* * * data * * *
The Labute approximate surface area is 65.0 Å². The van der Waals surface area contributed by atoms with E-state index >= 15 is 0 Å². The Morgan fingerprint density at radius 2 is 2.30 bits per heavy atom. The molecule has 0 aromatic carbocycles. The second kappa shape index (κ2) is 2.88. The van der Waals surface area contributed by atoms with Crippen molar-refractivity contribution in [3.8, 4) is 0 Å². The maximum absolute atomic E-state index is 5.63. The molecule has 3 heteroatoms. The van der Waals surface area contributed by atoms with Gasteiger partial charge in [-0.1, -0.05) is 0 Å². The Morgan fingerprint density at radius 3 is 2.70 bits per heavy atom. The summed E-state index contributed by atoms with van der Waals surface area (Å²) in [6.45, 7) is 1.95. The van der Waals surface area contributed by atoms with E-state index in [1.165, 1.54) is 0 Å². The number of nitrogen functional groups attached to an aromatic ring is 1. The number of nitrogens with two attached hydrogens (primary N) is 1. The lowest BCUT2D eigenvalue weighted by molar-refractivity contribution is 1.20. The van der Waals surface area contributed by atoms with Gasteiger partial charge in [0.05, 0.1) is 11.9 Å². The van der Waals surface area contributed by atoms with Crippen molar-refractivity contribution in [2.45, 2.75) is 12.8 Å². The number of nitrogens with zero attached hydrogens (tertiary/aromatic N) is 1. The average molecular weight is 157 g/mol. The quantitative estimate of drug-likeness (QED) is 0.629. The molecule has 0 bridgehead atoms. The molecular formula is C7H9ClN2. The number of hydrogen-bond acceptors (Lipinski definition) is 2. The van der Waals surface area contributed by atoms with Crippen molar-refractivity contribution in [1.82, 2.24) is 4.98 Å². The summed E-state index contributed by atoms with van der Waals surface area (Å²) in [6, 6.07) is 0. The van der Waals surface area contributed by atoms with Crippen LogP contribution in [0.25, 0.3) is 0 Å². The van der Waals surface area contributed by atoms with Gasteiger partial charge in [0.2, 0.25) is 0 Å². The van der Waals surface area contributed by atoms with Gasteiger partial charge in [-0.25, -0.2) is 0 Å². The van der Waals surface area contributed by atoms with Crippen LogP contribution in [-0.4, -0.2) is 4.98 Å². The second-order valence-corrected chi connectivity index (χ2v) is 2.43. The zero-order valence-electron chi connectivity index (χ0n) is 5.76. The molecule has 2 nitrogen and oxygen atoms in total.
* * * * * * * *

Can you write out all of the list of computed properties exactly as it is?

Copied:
The Labute approximate surface area is 65.0 Å². The van der Waals surface area contributed by atoms with E-state index >= 15 is 0 Å². The Morgan fingerprint density at radius 2 is 2.30 bits per heavy atom. The molecule has 0 aromatic carbocycles. The second kappa shape index (κ2) is 2.88. The van der Waals surface area contributed by atoms with Crippen molar-refractivity contribution in [3.8, 4) is 0 Å². The maximum absolute atomic E-state index is 5.63. The molecule has 3 heteroatoms. The van der Waals surface area contributed by atoms with Gasteiger partial charge in [-0.1, -0.05) is 0 Å². The Morgan fingerprint density at radius 3 is 2.70 bits per heavy atom. The summed E-state index contributed by atoms with van der Waals surface area (Å²) in [6.45, 7) is 1.95. The van der Waals surface area contributed by atoms with E-state index in [1.165, 1.54) is 0 Å². The number of nitrogen functional groups attached to an aromatic ring is 1. The number of nitrogens with two attached hydrogens (primary N) is 1. The lowest BCUT2D eigenvalue weighted by molar-refractivity contribution is 1.20. The van der Waals surface area contributed by atoms with Gasteiger partial charge in [0.05, 0.1) is 11.9 Å². The van der Waals surface area contributed by atoms with Crippen molar-refractivity contribution in [2.45, 2.75) is 12.8 Å². The number of nitrogens with zero attached hydrogens (tertiary/aromatic N) is 1. The average molecular weight is 157 g/mol. The quantitative estimate of drug-likeness (QED) is 0.629. The molecule has 0 bridgehead atoms. The molecular formula is C7H9ClN2. The number of hydrogen-bond acceptors (Lipinski definition) is 2. The van der Waals surface area contributed by atoms with Crippen molar-refractivity contribution in [1.82, 2.24) is 4.98 Å². The summed E-state index contributed by atoms with van der Waals surface area (Å²) in [6, 6.07) is 0. The van der Waals surface area contributed by atoms with Crippen LogP contribution in [0.25, 0.3) is 0 Å². The van der Waals surface area contributed by atoms with Gasteiger partial charge in [0.2, 0.25) is 0 Å². The van der Waals surface area contributed by atoms with Gasteiger partial charge in [-0.25, -0.2) is 0 Å². The van der Waals surface area contributed by atoms with Crippen LogP contribution in [-0.4, -0.2) is 4.98 Å². The second-order valence-corrected chi connectivity index (χ2v) is 2.43. The zero-order valence-electron chi connectivity index (χ0n) is 5.76. The molecule has 2 nitrogen and oxygen atoms in total.